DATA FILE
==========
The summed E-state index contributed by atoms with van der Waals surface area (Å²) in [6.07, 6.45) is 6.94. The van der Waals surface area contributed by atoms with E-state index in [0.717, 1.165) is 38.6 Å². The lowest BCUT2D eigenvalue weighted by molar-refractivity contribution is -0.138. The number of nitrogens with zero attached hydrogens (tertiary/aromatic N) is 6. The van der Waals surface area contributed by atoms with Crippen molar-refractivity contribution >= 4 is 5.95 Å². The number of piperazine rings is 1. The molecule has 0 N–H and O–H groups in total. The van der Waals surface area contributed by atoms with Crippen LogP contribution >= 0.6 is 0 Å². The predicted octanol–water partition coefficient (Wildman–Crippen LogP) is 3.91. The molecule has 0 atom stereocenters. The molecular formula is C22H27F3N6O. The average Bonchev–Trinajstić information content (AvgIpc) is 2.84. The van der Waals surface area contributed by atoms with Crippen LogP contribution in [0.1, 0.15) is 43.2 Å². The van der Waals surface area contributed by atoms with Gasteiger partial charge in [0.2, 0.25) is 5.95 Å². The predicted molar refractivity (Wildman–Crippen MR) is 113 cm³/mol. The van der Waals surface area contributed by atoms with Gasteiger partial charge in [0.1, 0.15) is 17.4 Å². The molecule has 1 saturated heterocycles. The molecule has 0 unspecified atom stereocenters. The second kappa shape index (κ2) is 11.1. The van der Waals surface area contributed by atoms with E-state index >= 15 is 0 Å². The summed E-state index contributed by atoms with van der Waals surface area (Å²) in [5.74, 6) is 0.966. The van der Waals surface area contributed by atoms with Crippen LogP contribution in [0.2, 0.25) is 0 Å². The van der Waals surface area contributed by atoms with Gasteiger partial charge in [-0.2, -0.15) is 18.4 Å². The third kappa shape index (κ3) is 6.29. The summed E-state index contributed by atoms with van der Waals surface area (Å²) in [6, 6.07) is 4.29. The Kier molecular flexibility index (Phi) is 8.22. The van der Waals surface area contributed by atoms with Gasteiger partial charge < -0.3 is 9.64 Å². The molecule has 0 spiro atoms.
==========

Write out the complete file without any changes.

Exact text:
The summed E-state index contributed by atoms with van der Waals surface area (Å²) in [6.07, 6.45) is 6.94. The van der Waals surface area contributed by atoms with E-state index in [0.717, 1.165) is 38.6 Å². The lowest BCUT2D eigenvalue weighted by molar-refractivity contribution is -0.138. The number of nitrogens with zero attached hydrogens (tertiary/aromatic N) is 6. The van der Waals surface area contributed by atoms with Crippen molar-refractivity contribution >= 4 is 5.95 Å². The number of piperazine rings is 1. The molecule has 0 N–H and O–H groups in total. The van der Waals surface area contributed by atoms with Crippen LogP contribution >= 0.6 is 0 Å². The predicted octanol–water partition coefficient (Wildman–Crippen LogP) is 3.91. The molecule has 0 atom stereocenters. The molecular formula is C22H27F3N6O. The average Bonchev–Trinajstić information content (AvgIpc) is 2.84. The van der Waals surface area contributed by atoms with Crippen LogP contribution in [0.1, 0.15) is 43.2 Å². The van der Waals surface area contributed by atoms with Gasteiger partial charge in [0.2, 0.25) is 5.95 Å². The predicted molar refractivity (Wildman–Crippen MR) is 113 cm³/mol. The van der Waals surface area contributed by atoms with Gasteiger partial charge in [0.1, 0.15) is 17.4 Å². The molecule has 1 saturated heterocycles. The molecule has 0 unspecified atom stereocenters. The second kappa shape index (κ2) is 11.1. The van der Waals surface area contributed by atoms with E-state index >= 15 is 0 Å². The summed E-state index contributed by atoms with van der Waals surface area (Å²) in [5.74, 6) is 0.966. The van der Waals surface area contributed by atoms with Crippen LogP contribution in [0.2, 0.25) is 0 Å². The van der Waals surface area contributed by atoms with Gasteiger partial charge in [-0.2, -0.15) is 18.4 Å². The third kappa shape index (κ3) is 6.29. The summed E-state index contributed by atoms with van der Waals surface area (Å²) in [6, 6.07) is 4.29. The Kier molecular flexibility index (Phi) is 8.22. The van der Waals surface area contributed by atoms with Gasteiger partial charge < -0.3 is 9.64 Å². The molecule has 0 spiro atoms.